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Djokovic and Nadal prepare for another final clash in Rome
The two Grand Slam champions have their own deep history in Rome. They've battled on the red dirt at the Foro Italico on eight previous occasions and the Spaniard leads their head-to-head in Rome 5-3.
Published May 15, 2021
“Tomorrow is not at all preparation for nothing,” Rafael Nadal said on Saturday, as he looked ahead to a potential final against Novak Djokovic in Rome. “Is a final, an important one, and I want to be competitive.”
Nadal has always been a believer that you play for today, not a week from today, or in this case three weeks from today. Yes, Roland Garros is the tournament that he and Djokovic want to win the most, and the one that will help determine their places in the sport’s history. But Rome, like the city itself, is an event with its own deep history, and any victory there should be savored for its own sake.
Nadal and Djokovic have their own deep history in Rome. They’ve played each other here more than at any other event. This will be their ninth meeting at the Foro Italico dating back to 2007, and one or the other of them has reached the final there every year since 2005. Nadal leads their head-to-head in Rome 5-3, and he won the most recent encounter, in the 2019 final, in three sets. If I could rewatch any of their 56 matches, I might choose their 2016 quarterfinal in Rome. It wasn’t a final, or even a semi, and Djokovic won in straight sets, but it was Rafa-Nole tennis of the highest order, which is saying something.
Will we get anything approaching that this Sunday, when they play their sixth Italian Open final? Most people would say: Probably not. Because of rain on Friday, Djokovic was forced to win two arduous three-set matches on Saturday, against one very talented opponent in Stefanos Tsitsipas and one very stubborn and popular one in Lorenzo Sonego. While Nadal was on and off with a 6-4, 6-4 win over Reilly Opelka that was over by mid-afternoon, Djokovic played nearly five sets, the last of which ended after 9 P.M. His reward for running all of those miles and tracking down all of those drop shots is a date with Rafa less than 24 hours later.
“First of all I need to recover,” Djokovic said in a two-question press conference after his semifinal. “That's what I’m focused on honestly. I don’t have much time, I played a lot of tennis. Hopefully I’ll have fresh legs because that’s what I definitely will need. It’s necessary in order to have a chance against Rafa.”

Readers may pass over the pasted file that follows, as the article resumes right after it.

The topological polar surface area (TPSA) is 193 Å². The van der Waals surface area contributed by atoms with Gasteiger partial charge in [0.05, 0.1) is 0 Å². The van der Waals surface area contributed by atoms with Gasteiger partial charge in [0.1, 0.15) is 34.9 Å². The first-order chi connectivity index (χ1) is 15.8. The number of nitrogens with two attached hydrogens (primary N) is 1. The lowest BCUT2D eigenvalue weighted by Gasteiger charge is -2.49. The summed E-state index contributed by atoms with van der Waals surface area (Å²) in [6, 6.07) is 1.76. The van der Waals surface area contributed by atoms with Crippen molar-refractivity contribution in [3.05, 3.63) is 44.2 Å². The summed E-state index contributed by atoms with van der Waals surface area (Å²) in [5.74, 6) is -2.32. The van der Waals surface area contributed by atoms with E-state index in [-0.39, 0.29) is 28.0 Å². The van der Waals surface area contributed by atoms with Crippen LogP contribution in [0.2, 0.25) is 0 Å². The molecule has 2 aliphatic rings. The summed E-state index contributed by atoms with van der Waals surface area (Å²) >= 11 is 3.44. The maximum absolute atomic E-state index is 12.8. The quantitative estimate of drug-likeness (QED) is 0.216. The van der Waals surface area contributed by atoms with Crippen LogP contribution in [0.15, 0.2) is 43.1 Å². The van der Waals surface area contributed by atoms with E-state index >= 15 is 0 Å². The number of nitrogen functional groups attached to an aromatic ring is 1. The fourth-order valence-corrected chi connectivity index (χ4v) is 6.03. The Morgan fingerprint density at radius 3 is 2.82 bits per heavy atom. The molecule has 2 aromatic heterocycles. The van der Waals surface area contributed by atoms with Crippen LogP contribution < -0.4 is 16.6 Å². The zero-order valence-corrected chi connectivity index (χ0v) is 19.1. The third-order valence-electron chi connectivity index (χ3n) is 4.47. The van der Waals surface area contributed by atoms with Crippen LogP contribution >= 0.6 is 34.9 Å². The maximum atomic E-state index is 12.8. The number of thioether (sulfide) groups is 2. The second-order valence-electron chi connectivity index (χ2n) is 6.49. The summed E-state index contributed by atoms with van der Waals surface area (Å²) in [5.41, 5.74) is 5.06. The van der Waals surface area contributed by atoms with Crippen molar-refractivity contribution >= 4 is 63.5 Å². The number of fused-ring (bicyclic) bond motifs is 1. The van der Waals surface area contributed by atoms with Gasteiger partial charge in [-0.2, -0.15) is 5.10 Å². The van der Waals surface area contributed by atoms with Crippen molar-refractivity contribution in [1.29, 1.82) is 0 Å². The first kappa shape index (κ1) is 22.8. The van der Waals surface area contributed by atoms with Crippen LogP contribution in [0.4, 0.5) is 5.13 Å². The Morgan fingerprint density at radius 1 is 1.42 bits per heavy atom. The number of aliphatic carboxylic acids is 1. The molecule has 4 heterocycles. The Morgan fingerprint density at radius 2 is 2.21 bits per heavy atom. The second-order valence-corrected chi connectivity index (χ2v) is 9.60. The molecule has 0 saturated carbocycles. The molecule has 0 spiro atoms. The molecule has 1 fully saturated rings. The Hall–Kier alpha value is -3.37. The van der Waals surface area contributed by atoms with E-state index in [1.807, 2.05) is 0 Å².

Rafael Nadal and Novak Djokovic following their 2019 Rome final clash.
While Nadal will be focused on winning this match alone, Djokovic may have one eye already on Paris when he takes the court. He said earlier this year that the Grand Slams will be his focus from now on, and beating Nadal in the Roland Garros final would be a major coup. Will that make Djokovic more determined to win this match, to try to gain an edge for their next meeting? Or will he be satisfied just to win a set and plant a seed of doubt in Nadal’s mind? Either way, Djokovic is not going to want to cede the confidence battle to Rafa by letting him get a one-sided win on Sunday.
As Djokovic pointed out in his presser, Nadal has “also had some tough matches” this week. Rafa made his own difficult turnaround, beating Jannik Sinner late Wednesday evening, then coming back the next afternoon to save two match points against Denis Shapovalov. At this point, Rafa says, he has played enough to be Slam ready.
“I spent plenty of hours on court,” he said. “In terms of preparation for Roland Garros, I consider the job done. Then I have to adjust a couple more things, but I have two weeks to prepare.”
On Sunday, Nadal should have an advantage. He’ll know if that he can keep the match close, make the rallies long, and grab a set, it will be hard for Djokovic to last, and even harder for him to raise his game late. But Djokovic may have his own counterintuitive advantages. He’ll be the underdog, which should allow him to swing freely, and he’ll probably feel as if he has to end points early. That should help him play aggressively, which is what he’s going to have to do to win anyway.
Nadal-Djokovic LVII could throw a surprise or two our way. Even if it doesn’t, it has been good to see these two old warriors and rivals finding their best tennis, and reasserting their mastery over their younger challengers, when it matters.
As Rafa says, “In terms of Roland Garros, is not the moment to talk. Is about Rome.”